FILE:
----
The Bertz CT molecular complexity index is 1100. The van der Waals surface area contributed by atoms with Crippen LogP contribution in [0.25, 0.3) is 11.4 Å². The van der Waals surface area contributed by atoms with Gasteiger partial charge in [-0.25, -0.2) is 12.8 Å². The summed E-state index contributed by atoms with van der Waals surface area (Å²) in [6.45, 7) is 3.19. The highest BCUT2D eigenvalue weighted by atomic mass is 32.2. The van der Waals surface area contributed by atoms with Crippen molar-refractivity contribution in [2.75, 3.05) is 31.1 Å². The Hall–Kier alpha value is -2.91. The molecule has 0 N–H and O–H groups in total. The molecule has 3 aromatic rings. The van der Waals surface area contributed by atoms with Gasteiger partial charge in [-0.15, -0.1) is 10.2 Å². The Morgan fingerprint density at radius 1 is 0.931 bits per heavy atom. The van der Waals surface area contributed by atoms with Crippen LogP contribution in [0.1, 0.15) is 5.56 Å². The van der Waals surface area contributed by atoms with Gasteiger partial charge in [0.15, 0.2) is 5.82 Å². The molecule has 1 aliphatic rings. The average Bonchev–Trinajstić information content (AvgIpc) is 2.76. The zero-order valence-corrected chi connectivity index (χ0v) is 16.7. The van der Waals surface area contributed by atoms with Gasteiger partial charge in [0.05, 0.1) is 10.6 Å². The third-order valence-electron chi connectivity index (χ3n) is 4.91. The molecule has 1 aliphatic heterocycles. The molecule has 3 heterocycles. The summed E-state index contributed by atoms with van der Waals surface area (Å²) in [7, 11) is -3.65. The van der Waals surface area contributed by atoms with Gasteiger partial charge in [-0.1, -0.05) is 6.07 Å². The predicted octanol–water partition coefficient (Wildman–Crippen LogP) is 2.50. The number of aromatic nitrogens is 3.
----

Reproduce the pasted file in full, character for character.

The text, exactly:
The Bertz CT molecular complexity index is 1100. The van der Waals surface area contributed by atoms with Crippen LogP contribution in [0.25, 0.3) is 11.4 Å². The van der Waals surface area contributed by atoms with Gasteiger partial charge in [-0.25, -0.2) is 12.8 Å². The summed E-state index contributed by atoms with van der Waals surface area (Å²) in [6.45, 7) is 3.19. The highest BCUT2D eigenvalue weighted by atomic mass is 32.2. The van der Waals surface area contributed by atoms with Crippen molar-refractivity contribution in [2.75, 3.05) is 31.1 Å². The Hall–Kier alpha value is -2.91. The molecule has 0 N–H and O–H groups in total. The molecule has 3 aromatic rings. The van der Waals surface area contributed by atoms with Gasteiger partial charge in [-0.15, -0.1) is 10.2 Å². The Morgan fingerprint density at radius 1 is 0.931 bits per heavy atom. The van der Waals surface area contributed by atoms with Crippen LogP contribution in [0.1, 0.15) is 5.56 Å². The van der Waals surface area contributed by atoms with Gasteiger partial charge in [0.15, 0.2) is 5.82 Å². The molecule has 1 aliphatic rings. The average Bonchev–Trinajstić information content (AvgIpc) is 2.76. The zero-order valence-corrected chi connectivity index (χ0v) is 16.7. The van der Waals surface area contributed by atoms with Gasteiger partial charge in [0.05, 0.1) is 10.6 Å². The third-order valence-electron chi connectivity index (χ3n) is 4.91. The molecule has 1 aliphatic heterocycles. The molecule has 3 heterocycles. The summed E-state index contributed by atoms with van der Waals surface area (Å²) in [7, 11) is -3.65. The van der Waals surface area contributed by atoms with Gasteiger partial charge in [-0.1, -0.05) is 6.07 Å². The predicted octanol–water partition coefficient (Wildman–Crippen LogP) is 2.50. The number of aromatic nitrogens is 3.